A second Australian victim of the South Korean Halloween crowd crush has succumbed to her injuries two weeks after the horrific event.
The young woman is believed to have died in hospital bringing the death toll of the Itaewon crush in Seoul to 156.
DFAT has confirmed to NCA Newswire that the second victim is an Australian national.
It comes after 23-year-old Grace Rached – who was 12 days shy of celebrating her 24th birthday – was killed while still stuck in the crush.
At 10pm local time on October 29, hundreds of young partygoers became trapped as the crowd crammed into a tight downhill street in the heart of the Itaewon party district.
Ms Rached was on holiday in South Korea with friends, including Nathan Taverniti, who took to TikTok in the hours after her death to share what he had witnessed.
“I was there when she said she couldn‘t breathe and I grabbed one of my friends’ hands,” Taverniti said between tears.
Friends Justina Cho and Kim Yerim were also there on that fateful night and were in a critical condition in hospital.
Ms Rached’s family said she was a talented film producer who was passionate about making a difference.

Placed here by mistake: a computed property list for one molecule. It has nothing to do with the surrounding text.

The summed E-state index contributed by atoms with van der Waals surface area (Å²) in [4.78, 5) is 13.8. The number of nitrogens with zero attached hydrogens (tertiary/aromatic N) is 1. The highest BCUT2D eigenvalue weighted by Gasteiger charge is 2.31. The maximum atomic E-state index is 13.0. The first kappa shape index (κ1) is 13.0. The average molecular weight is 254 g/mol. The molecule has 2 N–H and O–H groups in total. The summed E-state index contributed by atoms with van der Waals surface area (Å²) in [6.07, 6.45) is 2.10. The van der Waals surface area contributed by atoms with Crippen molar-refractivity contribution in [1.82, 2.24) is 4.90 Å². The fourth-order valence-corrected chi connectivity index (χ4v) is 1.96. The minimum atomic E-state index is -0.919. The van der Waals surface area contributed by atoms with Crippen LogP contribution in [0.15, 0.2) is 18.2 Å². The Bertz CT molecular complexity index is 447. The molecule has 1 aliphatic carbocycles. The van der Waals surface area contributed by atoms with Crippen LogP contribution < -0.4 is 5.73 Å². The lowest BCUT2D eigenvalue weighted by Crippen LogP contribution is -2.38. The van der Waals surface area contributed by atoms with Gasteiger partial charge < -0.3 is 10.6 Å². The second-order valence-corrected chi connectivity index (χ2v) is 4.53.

“She cared deeply about her two sisters and was a wonderful role model. Grace showed us all what it meant to be an incredible human being,” they said.
”We will all deeply miss our beautiful Grace, our life of the party.”
Mr Taverniti said he believed the incident was avoidable and was a result of the local authorities not preparing adequately for the crowd.
“It was not a stampede, it was a slow, agonising crush,” he said.
“This crush was not caused by drunk people. It was lack of planning, police force and emergency services.
He said it took half an hour for police to arrive, another hour for reinforcements and even longer for other emergency services.
“Nobody was willing to help. I watched as people filmed and sang and laughed while my friends were dying, along with many other people,” he said.
“I was there trying to pull people out because there was not enough police officers and nobody was doing anything to make the crowd stop.
“We were yelling, we were saying “you have to go back, you have to turn around, people are dying”, but nobody was listening.
“There were people lying on the ground getting CPR, not by health professionals, by random people, whoever could.”
Prime Minister Anthony Albanese said the tragedy has impacted Ms Rached’s family in the harshest way possible.
“These were people who were out celebrating Halloween, out to have a good time and to come home safely,” he said.
“This tragedy has impacted people in South Korea in particular. But it has also impacted, in the harshest way possible, one Australian family and other Australians who were hurt in this incident.